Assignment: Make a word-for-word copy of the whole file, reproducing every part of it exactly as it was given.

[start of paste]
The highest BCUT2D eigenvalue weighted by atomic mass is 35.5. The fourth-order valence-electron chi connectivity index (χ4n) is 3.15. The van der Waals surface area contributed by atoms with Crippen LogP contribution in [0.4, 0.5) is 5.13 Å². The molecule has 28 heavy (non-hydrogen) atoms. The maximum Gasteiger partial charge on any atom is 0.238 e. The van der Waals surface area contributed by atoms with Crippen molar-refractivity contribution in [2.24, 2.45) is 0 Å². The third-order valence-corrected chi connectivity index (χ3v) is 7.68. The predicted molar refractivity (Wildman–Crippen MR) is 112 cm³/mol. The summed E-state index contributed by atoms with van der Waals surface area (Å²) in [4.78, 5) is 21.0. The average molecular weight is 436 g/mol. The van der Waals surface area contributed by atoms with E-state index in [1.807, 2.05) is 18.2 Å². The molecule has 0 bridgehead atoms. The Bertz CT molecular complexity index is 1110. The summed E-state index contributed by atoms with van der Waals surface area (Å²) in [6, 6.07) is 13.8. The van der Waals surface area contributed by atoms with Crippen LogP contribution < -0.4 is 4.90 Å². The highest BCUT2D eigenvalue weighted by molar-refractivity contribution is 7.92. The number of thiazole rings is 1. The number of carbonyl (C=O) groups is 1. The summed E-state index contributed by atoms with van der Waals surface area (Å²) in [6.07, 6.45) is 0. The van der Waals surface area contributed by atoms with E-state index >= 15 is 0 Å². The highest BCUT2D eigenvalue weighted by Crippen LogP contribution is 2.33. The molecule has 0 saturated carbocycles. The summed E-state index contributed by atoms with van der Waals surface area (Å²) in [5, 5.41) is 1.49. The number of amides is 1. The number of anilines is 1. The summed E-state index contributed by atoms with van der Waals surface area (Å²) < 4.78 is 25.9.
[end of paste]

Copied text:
The highest BCUT2D eigenvalue weighted by atomic mass is 35.5. The fourth-order valence-electron chi connectivity index (χ4n) is 3.15. The van der Waals surface area contributed by atoms with Crippen LogP contribution in [0.4, 0.5) is 5.13 Å². The molecule has 28 heavy (non-hydrogen) atoms. The maximum Gasteiger partial charge on any atom is 0.238 e. The van der Waals surface area contributed by atoms with Crippen molar-refractivity contribution in [2.24, 2.45) is 0 Å². The third-order valence-corrected chi connectivity index (χ3v) is 7.68. The predicted molar refractivity (Wildman–Crippen MR) is 112 cm³/mol. The summed E-state index contributed by atoms with van der Waals surface area (Å²) in [4.78, 5) is 21.0. The average molecular weight is 436 g/mol. The van der Waals surface area contributed by atoms with E-state index in [1.807, 2.05) is 18.2 Å². The molecule has 0 bridgehead atoms. The Bertz CT molecular complexity index is 1110. The summed E-state index contributed by atoms with van der Waals surface area (Å²) in [6, 6.07) is 13.8. The van der Waals surface area contributed by atoms with Crippen LogP contribution < -0.4 is 4.90 Å². The highest BCUT2D eigenvalue weighted by molar-refractivity contribution is 7.92. The number of thiazole rings is 1. The number of carbonyl (C=O) groups is 1. The summed E-state index contributed by atoms with van der Waals surface area (Å²) in [6.07, 6.45) is 0. The van der Waals surface area contributed by atoms with E-state index >= 15 is 0 Å². The highest BCUT2D eigenvalue weighted by Crippen LogP contribution is 2.33. The molecule has 0 saturated carbocycles. The summed E-state index contributed by atoms with van der Waals surface area (Å²) in [5, 5.41) is 1.49. The number of amides is 1. The number of anilines is 1. The summed E-state index contributed by atoms with van der Waals surface area (Å²) < 4.78 is 25.9.